As everyone knows up until now, there are two candidates competing on opposing parties just waiting for the elections due in November 2016. On one hand you have a leader who wants to give Mexicans a chance at full U.S citizenship, and on the other, you have a candidate who’s campaigning against it. Not only that, but he wants to have them deported and kept out of the country by building a 3000 km long “wall”.
Here’s where it gets interesting, although we’ve talked about the implications of this considering Mexico has no less than 57 border ports of entry -where billions of dollars in merchandise go through on a daily basis- a “wall” per se would be borderline (pun intended) impossible.
Or as U.S ambassador Roberta Jacobson would say: “unfeasible”. Stating that USA and Mexico share a strong relationship thanks to NAFTA:
“It is part of the electoral process where it’s openly debated, but it’s not the policy on the current administration and we don’t believe it’s neither a feasible thing to do nor positive for our relationship or global perspective that was countersigned in a very good way on the North American Leaders Summit” says the ambassador to Grupo Fórmula. In short: nobody wants to actually compromise commercial ties with Mexico with a presumed wall construction.
So now let’s get to the main point; how much would this “wall” actually cost? There are a lot of points to consider; first of all, finding a way to keep illegal immigrants out is not a novelty. You should know “The Secure Fence Act” called for the construction of a 1,100 km fence back in Bush’s administration in 2006; as of today, that fence is only 50 km short to completion.
Back then, the cost was estimated to be of 2.4 billion dollars for roughly 1/3 on the entire border, and that’s just the easiest and less costly areas to fence according to migration experts. The Government Accountability Office reported back in 2009 the cost to build 1.6 km of fencing would be no less than 2.8 million dollars and 3.9 million at its highest.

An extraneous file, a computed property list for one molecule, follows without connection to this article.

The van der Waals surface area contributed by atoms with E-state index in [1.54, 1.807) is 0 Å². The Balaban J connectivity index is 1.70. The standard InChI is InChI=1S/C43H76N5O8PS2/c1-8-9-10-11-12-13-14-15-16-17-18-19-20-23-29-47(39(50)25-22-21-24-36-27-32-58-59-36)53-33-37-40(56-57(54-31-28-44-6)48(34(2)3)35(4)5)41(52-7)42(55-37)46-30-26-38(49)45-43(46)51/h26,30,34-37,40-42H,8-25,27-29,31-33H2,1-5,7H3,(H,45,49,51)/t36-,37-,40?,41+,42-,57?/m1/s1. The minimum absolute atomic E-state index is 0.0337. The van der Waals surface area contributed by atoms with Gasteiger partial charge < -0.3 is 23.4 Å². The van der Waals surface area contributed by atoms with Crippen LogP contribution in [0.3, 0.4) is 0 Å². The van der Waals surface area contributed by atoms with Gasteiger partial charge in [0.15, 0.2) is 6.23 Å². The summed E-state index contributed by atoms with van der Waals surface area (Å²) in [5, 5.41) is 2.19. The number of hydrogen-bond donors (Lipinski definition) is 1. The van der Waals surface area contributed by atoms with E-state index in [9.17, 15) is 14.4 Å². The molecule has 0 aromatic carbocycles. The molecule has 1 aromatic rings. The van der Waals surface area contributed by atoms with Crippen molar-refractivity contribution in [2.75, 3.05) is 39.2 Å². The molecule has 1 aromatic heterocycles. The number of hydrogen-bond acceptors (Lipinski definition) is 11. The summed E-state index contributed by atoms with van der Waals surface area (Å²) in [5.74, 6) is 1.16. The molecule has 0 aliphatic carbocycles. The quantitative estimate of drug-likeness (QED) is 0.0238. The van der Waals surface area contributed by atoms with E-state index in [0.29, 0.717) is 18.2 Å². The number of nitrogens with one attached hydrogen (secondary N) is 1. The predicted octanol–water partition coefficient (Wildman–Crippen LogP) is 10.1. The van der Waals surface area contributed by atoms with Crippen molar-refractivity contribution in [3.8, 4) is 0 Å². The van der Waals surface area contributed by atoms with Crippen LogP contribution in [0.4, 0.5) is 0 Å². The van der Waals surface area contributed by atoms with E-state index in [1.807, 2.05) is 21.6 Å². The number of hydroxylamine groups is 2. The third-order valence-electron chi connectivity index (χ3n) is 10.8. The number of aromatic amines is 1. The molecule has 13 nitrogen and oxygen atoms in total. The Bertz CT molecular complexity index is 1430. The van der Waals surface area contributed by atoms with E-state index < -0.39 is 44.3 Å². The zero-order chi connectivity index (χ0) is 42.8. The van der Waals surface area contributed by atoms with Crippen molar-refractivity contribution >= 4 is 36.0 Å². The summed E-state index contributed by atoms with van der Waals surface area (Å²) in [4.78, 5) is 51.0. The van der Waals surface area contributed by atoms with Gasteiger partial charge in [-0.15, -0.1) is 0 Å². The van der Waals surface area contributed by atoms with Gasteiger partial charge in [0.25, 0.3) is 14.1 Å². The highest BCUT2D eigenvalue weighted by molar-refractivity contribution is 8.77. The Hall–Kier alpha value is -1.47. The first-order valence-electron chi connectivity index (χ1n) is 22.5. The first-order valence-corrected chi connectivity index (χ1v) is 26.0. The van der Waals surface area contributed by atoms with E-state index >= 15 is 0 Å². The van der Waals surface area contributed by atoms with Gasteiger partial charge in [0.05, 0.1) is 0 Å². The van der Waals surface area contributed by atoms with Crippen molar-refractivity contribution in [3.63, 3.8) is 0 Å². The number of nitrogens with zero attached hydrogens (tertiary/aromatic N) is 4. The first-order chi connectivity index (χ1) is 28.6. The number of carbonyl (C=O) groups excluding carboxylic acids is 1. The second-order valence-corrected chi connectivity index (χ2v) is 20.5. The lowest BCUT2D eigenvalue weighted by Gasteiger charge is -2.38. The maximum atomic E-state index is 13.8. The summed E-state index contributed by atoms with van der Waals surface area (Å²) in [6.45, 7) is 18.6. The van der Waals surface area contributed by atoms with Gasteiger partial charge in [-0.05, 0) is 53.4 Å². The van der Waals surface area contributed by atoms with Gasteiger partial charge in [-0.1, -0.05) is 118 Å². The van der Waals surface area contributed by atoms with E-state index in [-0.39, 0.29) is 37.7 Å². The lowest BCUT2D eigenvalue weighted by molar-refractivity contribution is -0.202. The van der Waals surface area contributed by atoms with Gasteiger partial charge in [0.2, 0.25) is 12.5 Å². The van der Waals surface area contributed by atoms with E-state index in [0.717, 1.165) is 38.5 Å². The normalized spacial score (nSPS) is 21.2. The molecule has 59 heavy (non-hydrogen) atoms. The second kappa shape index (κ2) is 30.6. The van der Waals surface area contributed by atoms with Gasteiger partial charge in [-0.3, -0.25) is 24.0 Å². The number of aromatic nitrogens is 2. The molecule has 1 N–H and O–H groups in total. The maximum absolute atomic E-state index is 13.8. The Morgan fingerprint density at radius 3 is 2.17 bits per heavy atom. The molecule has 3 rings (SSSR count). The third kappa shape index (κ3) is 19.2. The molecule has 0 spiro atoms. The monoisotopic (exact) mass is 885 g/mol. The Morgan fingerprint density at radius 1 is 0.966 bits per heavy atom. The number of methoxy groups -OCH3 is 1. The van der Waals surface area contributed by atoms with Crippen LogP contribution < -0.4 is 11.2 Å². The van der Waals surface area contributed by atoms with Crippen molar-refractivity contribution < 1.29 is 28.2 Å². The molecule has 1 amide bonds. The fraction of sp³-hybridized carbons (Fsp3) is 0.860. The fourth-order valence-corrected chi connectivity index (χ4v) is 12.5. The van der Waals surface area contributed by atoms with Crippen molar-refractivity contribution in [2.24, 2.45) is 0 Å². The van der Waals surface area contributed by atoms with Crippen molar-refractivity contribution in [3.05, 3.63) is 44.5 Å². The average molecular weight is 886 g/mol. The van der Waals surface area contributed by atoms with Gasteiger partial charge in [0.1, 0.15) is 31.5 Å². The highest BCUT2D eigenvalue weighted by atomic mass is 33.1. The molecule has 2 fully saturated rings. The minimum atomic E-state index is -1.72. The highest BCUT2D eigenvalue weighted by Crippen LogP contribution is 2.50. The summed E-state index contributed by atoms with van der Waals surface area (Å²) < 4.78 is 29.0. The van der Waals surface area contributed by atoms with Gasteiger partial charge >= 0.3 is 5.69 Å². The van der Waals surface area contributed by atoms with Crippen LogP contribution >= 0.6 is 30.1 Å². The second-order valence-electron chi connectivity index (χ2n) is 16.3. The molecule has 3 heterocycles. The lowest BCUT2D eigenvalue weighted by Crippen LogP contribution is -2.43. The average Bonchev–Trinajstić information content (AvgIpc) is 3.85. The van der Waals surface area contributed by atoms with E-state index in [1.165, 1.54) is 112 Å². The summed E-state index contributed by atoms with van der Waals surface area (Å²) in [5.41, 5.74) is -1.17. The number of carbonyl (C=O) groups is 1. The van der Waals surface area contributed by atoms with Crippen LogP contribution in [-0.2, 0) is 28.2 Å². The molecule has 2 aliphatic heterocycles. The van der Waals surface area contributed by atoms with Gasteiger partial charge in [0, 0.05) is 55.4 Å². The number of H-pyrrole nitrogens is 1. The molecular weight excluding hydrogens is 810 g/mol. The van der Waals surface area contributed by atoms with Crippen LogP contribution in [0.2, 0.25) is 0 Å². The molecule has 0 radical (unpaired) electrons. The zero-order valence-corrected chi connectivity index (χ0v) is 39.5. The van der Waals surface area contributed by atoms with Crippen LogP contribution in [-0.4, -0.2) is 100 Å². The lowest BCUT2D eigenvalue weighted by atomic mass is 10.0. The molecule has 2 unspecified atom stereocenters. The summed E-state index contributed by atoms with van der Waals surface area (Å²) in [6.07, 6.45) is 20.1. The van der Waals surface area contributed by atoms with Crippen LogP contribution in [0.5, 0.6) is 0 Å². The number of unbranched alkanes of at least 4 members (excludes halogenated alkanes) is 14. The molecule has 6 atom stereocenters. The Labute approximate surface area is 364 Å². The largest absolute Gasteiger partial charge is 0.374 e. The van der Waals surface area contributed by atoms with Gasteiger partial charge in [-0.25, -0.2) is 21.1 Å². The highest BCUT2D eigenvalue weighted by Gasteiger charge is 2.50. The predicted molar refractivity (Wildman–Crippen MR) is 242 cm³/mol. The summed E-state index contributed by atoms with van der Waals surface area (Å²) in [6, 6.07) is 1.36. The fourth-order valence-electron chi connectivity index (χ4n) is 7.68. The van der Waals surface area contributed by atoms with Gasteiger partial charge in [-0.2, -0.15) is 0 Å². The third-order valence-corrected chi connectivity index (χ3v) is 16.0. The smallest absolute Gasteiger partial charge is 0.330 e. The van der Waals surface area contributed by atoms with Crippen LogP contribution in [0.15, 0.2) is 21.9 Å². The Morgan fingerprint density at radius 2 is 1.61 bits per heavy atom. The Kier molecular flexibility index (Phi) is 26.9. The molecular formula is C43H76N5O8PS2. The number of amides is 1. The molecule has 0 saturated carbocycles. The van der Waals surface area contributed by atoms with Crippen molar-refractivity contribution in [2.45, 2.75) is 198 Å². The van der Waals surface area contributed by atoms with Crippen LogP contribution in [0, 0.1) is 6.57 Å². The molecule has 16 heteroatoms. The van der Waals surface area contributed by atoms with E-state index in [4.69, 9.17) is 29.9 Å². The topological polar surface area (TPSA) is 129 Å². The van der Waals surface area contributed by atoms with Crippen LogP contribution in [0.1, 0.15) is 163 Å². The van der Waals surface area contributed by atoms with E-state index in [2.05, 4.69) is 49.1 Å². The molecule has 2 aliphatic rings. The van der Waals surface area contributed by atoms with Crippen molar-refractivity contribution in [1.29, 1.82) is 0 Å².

And this is just a fence we’re talking about, so what about a border wall? Well, Marc Rosenblum, deputy director of the U.S. Immigration Policy Program at the Migration Policy Institute, says the cost for a border wall could be as high as 16 million dollars per 1.6 km, that’s a million dollars for every 100 meters of wall! The total cost for the completion could range between 15 to 25 billion dollars!
Even so, Rosenblum said that’s “probably an underestimate” due to some parts that are considered to be the most difficult to fence like dense, arid terrain. And you know what would push the cost even higher? They would have to pay for private land acquisitions and maintenance.
And that’s without throwing into the mix the maintenance cost for the wall, which could be as high as 750 million dollars a year! And who’s going to pay for that maintenance? The U.S government, of course. That’s not to mention adding personnel, which then again, would raise the overall cost. In addition to the spending data, they would also have to install security cameras throughout, because like Rosenblum puts it “A fence is useless without a camera to tell you when someone has climbed over it.”
Funny enough, you can read the following on Trump’s website:
“The cost of building a permanent border wall pales mightily in comparison to what American taxpayers spend every single year on dealing with the fallout of illegal immigration on their communities, schools and unemployment offices” even though there’s isn’t any actual numbers to put this on perspective.
At the end, this is just an estimate, and most of it is from “fences” which is a reality nowadays, and according to Trump, he wants a “wall”, and if he really means that, difference between the cost of a fence and a wall is a huge gap we should all bear in mind.